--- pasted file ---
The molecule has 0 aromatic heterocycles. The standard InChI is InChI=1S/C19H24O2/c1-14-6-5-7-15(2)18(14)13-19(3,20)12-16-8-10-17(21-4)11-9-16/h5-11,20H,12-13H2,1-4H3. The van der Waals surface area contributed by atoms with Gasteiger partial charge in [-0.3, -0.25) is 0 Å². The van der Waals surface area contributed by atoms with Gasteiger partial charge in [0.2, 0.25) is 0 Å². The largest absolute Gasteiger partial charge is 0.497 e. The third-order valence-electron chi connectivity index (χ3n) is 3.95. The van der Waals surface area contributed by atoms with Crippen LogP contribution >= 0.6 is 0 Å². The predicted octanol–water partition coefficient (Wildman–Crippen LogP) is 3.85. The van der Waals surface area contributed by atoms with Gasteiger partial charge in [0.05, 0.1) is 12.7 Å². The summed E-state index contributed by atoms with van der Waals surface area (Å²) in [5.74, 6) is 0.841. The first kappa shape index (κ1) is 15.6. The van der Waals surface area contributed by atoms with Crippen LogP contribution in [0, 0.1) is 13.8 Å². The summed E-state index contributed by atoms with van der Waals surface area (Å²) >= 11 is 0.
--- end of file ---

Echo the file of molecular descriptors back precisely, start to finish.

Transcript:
The molecule has 0 aromatic heterocycles. The standard InChI is InChI=1S/C19H24O2/c1-14-6-5-7-15(2)18(14)13-19(3,20)12-16-8-10-17(21-4)11-9-16/h5-11,20H,12-13H2,1-4H3. The van der Waals surface area contributed by atoms with Gasteiger partial charge in [-0.3, -0.25) is 0 Å². The van der Waals surface area contributed by atoms with Gasteiger partial charge in [0.2, 0.25) is 0 Å². The largest absolute Gasteiger partial charge is 0.497 e. The third-order valence-electron chi connectivity index (χ3n) is 3.95. The van der Waals surface area contributed by atoms with Crippen LogP contribution >= 0.6 is 0 Å². The predicted octanol–water partition coefficient (Wildman–Crippen LogP) is 3.85. The van der Waals surface area contributed by atoms with Gasteiger partial charge in [0.05, 0.1) is 12.7 Å². The summed E-state index contributed by atoms with van der Waals surface area (Å²) in [5.74, 6) is 0.841. The first kappa shape index (κ1) is 15.6. The van der Waals surface area contributed by atoms with Crippen LogP contribution in [0, 0.1) is 13.8 Å². The summed E-state index contributed by atoms with van der Waals surface area (Å²) >= 11 is 0.